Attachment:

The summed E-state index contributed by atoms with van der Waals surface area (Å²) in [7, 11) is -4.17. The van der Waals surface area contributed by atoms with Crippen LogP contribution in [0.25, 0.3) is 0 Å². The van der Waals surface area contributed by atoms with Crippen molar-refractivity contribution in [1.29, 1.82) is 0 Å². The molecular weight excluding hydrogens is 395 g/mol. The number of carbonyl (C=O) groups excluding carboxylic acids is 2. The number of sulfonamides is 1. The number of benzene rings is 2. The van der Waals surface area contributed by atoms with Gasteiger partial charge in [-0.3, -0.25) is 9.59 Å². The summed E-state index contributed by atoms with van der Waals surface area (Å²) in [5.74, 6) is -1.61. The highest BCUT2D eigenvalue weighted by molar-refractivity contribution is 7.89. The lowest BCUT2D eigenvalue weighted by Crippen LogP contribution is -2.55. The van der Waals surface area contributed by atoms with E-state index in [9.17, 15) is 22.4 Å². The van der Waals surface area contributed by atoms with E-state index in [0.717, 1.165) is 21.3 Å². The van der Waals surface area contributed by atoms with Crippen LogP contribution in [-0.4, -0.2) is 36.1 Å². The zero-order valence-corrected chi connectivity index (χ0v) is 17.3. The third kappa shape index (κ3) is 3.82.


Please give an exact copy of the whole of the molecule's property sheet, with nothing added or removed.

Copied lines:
The summed E-state index contributed by atoms with van der Waals surface area (Å²) in [7, 11) is -4.17. The van der Waals surface area contributed by atoms with Crippen LogP contribution in [0.25, 0.3) is 0 Å². The van der Waals surface area contributed by atoms with Crippen molar-refractivity contribution in [1.29, 1.82) is 0 Å². The molecular weight excluding hydrogens is 395 g/mol. The number of carbonyl (C=O) groups excluding carboxylic acids is 2. The number of sulfonamides is 1. The number of benzene rings is 2. The van der Waals surface area contributed by atoms with Gasteiger partial charge in [-0.3, -0.25) is 9.59 Å². The summed E-state index contributed by atoms with van der Waals surface area (Å²) in [5.74, 6) is -1.61. The highest BCUT2D eigenvalue weighted by molar-refractivity contribution is 7.89. The lowest BCUT2D eigenvalue weighted by Crippen LogP contribution is -2.55. The van der Waals surface area contributed by atoms with E-state index in [9.17, 15) is 22.4 Å². The van der Waals surface area contributed by atoms with E-state index in [0.717, 1.165) is 21.3 Å². The van der Waals surface area contributed by atoms with Crippen LogP contribution in [-0.4, -0.2) is 36.1 Å². The zero-order valence-corrected chi connectivity index (χ0v) is 17.3. The third kappa shape index (κ3) is 3.82.